History students experience wartime in Europe

Mikkel Dack will spend his summer vacation visiting battlefields where thousands of Canadian soldiers were slain in the name of freedom.

Dack, a fourth-year history major, and three other University of Calgary students have joined youth from universities across Canada to visit the European battlefields where Canadians fought in the first and second world wars. The students are winners of a Canadian Battlefield Foundation bursary, which is awarded to 12 students every year and has a two-fold aim of education and remembrance.

Selected students had to pick a battle on the route they would be exploring in the tour, learn about it in-depth, and present it to the group on-site. Prior to their departure to Europe, they also had to research the life of a Canadian volunteer who was killed in Normandy. Standing next to the slain soldier’s grave, they will share his life story with their peers.

“The students become very attached to the soldier, calling him “their” soldier,” said Shelagh Whitaker, widow of a WWII veteran and CBF spokesperson. “He was someone their age who volunteered to leave his family and home and who died for his country.”

Whitaker said the tour is physically and emotionally grueling.

“They will literally be walking where the soldiers walked,” said Whitaker. “They will examine the positions where the enemy was and try to put themselves in the position of the commander and analyze what strategy they would have taken.”

Tactical exercises and debates in the evenings are designed to teach students the responsibility of leading hundreds into battle, she said.

“The depth of the knowledge that students come out with is close to the knowledge of their professors,” said Whitaker, adding that most of the selected students, such as Dack, plan to teach.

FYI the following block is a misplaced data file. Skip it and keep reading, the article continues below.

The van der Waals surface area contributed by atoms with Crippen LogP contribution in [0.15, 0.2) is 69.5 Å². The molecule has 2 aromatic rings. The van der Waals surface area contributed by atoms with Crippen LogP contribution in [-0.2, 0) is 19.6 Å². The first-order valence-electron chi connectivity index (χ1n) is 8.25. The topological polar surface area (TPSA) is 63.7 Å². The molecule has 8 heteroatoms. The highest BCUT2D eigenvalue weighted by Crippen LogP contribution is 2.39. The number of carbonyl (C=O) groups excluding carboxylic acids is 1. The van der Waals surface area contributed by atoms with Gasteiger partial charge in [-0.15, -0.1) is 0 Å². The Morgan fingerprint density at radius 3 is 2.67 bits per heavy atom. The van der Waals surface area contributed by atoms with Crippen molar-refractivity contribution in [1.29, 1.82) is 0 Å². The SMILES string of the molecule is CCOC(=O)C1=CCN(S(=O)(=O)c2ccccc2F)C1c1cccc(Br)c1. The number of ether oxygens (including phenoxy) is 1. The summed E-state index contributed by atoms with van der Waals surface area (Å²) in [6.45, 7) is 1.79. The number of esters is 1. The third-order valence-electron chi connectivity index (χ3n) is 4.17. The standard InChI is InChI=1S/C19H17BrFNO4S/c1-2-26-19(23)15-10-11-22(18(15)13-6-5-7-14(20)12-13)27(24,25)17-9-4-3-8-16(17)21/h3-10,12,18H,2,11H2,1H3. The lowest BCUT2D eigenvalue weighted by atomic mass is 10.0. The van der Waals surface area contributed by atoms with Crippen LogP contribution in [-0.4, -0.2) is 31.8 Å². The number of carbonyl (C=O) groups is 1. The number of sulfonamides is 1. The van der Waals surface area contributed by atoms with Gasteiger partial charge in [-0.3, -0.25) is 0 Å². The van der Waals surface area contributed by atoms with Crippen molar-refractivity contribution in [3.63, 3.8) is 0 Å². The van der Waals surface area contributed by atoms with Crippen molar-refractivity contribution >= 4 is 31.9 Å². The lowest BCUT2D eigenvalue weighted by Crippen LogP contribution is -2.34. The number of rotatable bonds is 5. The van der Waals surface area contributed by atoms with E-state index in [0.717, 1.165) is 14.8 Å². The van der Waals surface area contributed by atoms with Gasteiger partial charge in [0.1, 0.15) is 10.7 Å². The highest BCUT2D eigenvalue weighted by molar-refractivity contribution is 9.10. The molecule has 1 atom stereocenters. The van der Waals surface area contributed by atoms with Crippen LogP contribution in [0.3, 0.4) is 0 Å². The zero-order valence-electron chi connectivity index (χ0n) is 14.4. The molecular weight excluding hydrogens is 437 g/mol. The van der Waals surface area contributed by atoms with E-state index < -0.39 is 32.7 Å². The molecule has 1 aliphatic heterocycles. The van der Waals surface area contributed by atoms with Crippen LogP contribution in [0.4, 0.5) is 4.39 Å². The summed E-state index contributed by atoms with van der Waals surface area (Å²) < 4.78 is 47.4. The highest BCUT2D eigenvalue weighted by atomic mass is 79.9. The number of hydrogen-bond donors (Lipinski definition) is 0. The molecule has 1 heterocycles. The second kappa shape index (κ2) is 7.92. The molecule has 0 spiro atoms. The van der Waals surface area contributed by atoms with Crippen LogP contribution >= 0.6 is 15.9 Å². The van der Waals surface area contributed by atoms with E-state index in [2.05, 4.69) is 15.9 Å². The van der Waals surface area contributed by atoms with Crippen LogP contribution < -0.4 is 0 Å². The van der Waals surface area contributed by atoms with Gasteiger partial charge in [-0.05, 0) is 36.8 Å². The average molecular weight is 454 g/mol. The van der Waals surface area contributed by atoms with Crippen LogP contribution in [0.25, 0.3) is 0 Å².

Dack is a German historian who will be starting his masters in Berlin in the fall. The self-identified patriotic Canadian is interested in the psychosocial aspects of war, and said he will add a German perspective to the tour.

“I hope that I get close to feeling what it was like to be a soldier, to fight and die for a country,” said Dack. “I want to gain an emotional perspective to this part of history and apply that to my studies.”

CBF hopes to train a future “Olympic team” of war historians who will bring a more holistic and sensitive approach to academia.

“It is easy to carry out academic research at home, but in the tour, the young Canadians will be getting a realistic picture of war and they will start thinking hard about the sacrifices the soldiers made,” Whitaker explained.

To commemorate the 62nd anniversary of D-Day, the students will lay wreaths on a monument on Juno Beach built to commemorate the Canadian soldiers who died storming the beach on June 6, 1944.

The next day the students will lay a single maple leaf at the tomb of Canadian soldiers at the Abbaye d’Ardenne.

Dack said the group will also visit museums to learn about the wars.

The battlefield study bursary was initiated in the mid ’90s, with winners chosen on the basis of academic achievement and their interest in history. Though no U of C students won the bursary last year, this year, nearly all of the winners from western Canada come from the U of C.

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